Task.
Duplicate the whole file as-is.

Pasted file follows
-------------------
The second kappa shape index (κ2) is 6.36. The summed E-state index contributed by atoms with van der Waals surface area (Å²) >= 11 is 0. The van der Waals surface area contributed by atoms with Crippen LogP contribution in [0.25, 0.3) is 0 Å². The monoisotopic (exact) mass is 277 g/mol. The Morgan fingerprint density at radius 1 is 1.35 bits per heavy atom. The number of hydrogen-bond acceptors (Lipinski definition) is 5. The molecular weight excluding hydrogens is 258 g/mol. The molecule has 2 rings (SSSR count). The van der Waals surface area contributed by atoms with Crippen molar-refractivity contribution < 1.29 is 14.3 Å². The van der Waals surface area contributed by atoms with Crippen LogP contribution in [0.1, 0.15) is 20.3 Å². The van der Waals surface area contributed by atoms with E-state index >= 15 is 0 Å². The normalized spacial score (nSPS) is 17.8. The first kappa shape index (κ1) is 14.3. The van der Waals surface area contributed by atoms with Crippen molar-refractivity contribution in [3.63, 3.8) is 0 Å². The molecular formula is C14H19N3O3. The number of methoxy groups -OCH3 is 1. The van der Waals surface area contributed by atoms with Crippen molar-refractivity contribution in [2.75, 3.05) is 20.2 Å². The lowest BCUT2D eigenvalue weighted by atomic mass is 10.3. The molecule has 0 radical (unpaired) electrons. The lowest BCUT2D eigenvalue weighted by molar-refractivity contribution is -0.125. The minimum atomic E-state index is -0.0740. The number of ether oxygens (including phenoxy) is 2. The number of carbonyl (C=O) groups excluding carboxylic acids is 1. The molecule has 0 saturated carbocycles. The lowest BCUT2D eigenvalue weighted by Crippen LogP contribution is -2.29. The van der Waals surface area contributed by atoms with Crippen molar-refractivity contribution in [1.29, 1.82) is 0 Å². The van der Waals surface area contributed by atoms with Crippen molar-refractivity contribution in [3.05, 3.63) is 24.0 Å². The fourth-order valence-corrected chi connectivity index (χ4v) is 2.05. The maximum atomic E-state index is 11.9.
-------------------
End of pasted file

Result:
The second kappa shape index (κ2) is 6.36. The summed E-state index contributed by atoms with van der Waals surface area (Å²) >= 11 is 0. The van der Waals surface area contributed by atoms with Crippen LogP contribution in [0.25, 0.3) is 0 Å². The monoisotopic (exact) mass is 277 g/mol. The Morgan fingerprint density at radius 1 is 1.35 bits per heavy atom. The number of hydrogen-bond acceptors (Lipinski definition) is 5. The molecular weight excluding hydrogens is 258 g/mol. The molecule has 2 rings (SSSR count). The van der Waals surface area contributed by atoms with Crippen molar-refractivity contribution < 1.29 is 14.3 Å². The van der Waals surface area contributed by atoms with Crippen LogP contribution in [0.1, 0.15) is 20.3 Å². The van der Waals surface area contributed by atoms with E-state index >= 15 is 0 Å². The normalized spacial score (nSPS) is 17.8. The first kappa shape index (κ1) is 14.3. The van der Waals surface area contributed by atoms with Crippen molar-refractivity contribution in [3.63, 3.8) is 0 Å². The molecular formula is C14H19N3O3. The number of methoxy groups -OCH3 is 1. The van der Waals surface area contributed by atoms with Crippen molar-refractivity contribution in [2.75, 3.05) is 20.2 Å². The lowest BCUT2D eigenvalue weighted by atomic mass is 10.3. The molecule has 0 radical (unpaired) electrons. The lowest BCUT2D eigenvalue weighted by molar-refractivity contribution is -0.125. The minimum atomic E-state index is -0.0740. The number of ether oxygens (including phenoxy) is 2. The number of carbonyl (C=O) groups excluding carboxylic acids is 1. The molecule has 0 saturated carbocycles. The lowest BCUT2D eigenvalue weighted by Crippen LogP contribution is -2.29. The van der Waals surface area contributed by atoms with Crippen molar-refractivity contribution in [1.29, 1.82) is 0 Å². The van der Waals surface area contributed by atoms with Crippen molar-refractivity contribution in [3.05, 3.63) is 24.0 Å². The fourth-order valence-corrected chi connectivity index (χ4v) is 2.05. The maximum atomic E-state index is 11.9.